Smoking Gun



A handful of people have died from vaping, and President Trump immediately instituted a ban on certain flavored e-cigarettes. Three times that many people were killed in a Walmart in El Paso, Texas, and hand-wringing was the only action anyone took.

I’m not a fan of e-cigarettes, and I have no issue with regulating them more strictly in light of the mysterious recent deaths and the fact that vaping has caught on with a young, vulnerable population. Indeed, the government’s role is to provide regulations to help keep Americans safe. But when it comes to guns, there is a glaring inconsistency.

In the latest mass shooting, the gunman had obtained his weapon from a private sale, thus skirting a background check that would have marked him as ineligible to have a gun. There are numerous loopholes to our system of background checks that, if closed, could prevent violence.

There are also ways of getting around strict gun laws in one state; get a gun from a neighboring state. Once again, a nationally consistent set of laws governing the sale of guns would help keep them out of the hands of criminals and people with a violent history or history of mental illness.

Alas, I’m beating a dead horse here. The difference between the vaping crisis and the gun one is simple: money. E-cigarette manufacturers and vape shops simply don’t have the lobbying clout of the NRA.

What makes it even more frustrating to me is that in the case of vaping, I am in charge of whether or not I use a product that is increasingly being shown to have serious health risks. I can simply refuse to partake. But in the case of guns, lax laws could mean that in the course of going around minding my own business, I could still be shot and killed. Guns are a lethal weapon against which I expect the government to protect me.

There is not a single right enshrined in the Constitution that does not have some curbs attached to it. You can’t perpetrate violence in the name of your religion, for instance. Hate speech and inciting people to violence are not allowed. The right to bear arms must also be controlled in some fashion.

Ironically, President Trump cited his own 13-year-old son in his remarks about banning e-cigarettes. It’s laudable that he would want to protect his young son from danger. But don’t guns pose an even bigger risk to the son of the president? Secret Service protection notwithstanding, doesn’t Pres. Trump see that his child would be safer in a world with fewer guns in the wrong hands?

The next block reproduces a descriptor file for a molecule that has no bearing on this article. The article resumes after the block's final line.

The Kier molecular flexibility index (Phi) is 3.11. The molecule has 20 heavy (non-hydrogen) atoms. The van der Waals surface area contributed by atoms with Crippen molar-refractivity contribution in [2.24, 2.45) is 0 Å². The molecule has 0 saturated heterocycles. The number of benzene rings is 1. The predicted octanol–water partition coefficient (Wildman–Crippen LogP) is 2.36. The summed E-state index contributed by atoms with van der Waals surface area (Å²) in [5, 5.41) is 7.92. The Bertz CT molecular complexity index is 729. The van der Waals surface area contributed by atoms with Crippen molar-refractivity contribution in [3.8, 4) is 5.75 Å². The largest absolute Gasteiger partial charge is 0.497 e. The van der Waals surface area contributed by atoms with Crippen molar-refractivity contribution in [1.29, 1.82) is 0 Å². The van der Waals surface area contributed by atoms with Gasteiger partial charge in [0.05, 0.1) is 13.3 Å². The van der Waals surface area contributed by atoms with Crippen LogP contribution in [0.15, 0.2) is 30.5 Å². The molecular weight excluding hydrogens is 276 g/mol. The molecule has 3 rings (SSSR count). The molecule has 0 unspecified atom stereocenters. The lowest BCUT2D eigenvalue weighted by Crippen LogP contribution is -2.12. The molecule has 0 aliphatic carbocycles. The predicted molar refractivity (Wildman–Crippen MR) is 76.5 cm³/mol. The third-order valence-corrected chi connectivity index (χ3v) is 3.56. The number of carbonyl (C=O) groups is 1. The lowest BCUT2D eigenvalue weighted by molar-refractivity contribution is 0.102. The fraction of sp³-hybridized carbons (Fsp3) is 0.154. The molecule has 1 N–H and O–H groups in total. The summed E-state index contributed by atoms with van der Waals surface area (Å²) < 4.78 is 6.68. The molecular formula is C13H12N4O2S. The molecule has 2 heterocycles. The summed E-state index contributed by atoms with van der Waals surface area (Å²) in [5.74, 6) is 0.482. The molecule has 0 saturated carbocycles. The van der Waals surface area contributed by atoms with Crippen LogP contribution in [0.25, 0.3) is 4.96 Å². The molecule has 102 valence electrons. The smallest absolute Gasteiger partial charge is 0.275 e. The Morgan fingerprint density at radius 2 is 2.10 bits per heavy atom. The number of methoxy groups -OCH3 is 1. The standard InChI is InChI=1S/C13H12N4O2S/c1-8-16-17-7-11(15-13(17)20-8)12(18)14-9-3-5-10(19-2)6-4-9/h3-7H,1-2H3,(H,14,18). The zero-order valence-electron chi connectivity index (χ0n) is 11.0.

We’re not seeing the forest for the trees when it comes to guns. Unfortunately, there’s a raging forest fire, and no one is moving to extinguish it.

Last Stop



The name of the shooting range should have given anyone pause – Last Stop. The nine-year-old girl was there with her family for a pleasant outing of learning to fire a military-style automatic weapon. Isn’t that the kind of experience you would share with your child? You know – sort of like visiting the driving range and hitting a few golf balls or whacking some baseballs in the batting cages at the local fun park.

The accidental shooting death of a gun instructor at the shooting range in Arizona is an indication of just how crazy the American infatuation with guns has become. Since the horrific shooting rampage at Columbine High School in 1999, Americans have almost gotten used to hearing about tragic shooting deaths. Virginia Tech, Ft. Hood, a movie theater in Colorado, and – most horrifically, to me – an elementary school in Newtown, Connecticut. These names are now associated in the public mind with unspeakable horror.

And those are just the high-profile massacres. What about the daily violence in my own city of Chicago, which most recently saw the death of a nine-year-old boy who was shot multiple times in his South Side neighborhood? What about the so-called slumber party shooting when a girl innocently enjoying time with her friends was killed by an errant bullet that penetrated the wall of her room? Whether obtained legally or illegally, guns have been the cause of so much destruction and heartbreak.

I was naive enough to think things would change after Newtown. The faces of little first graders, now dead, would surely soften the hearts of even the most die-hard NRA member. But no. The framers of the Constitution are turning over in their graves with how far afield our modern interpretation of the Second Amendment has gone. Gun laws get less restrictive instead of more. In Chicago, the current capital of shooting deaths, law enforcement officials are coping with a newly passed Illinois concealed carry law. It is a sad sign of the times that libraries and hospitals have to post prohibitions against carrying guns into their facilities.

At the Last Stop gun range, has the blood soaked into the dirt yet? Is it back to business as usual? I try to imagine how the little girl must feel after losing control of her Uzi – yes, you read that right – and shooting her instructor in the head. How horrific are her nightmares in the aftermath of that terrible day? How is the family of Charles Vacca, the instructor, dealing with their loss?

It may be true that “guns don’t kill; people do.” But a semiautomatic weapon makes it so much easier.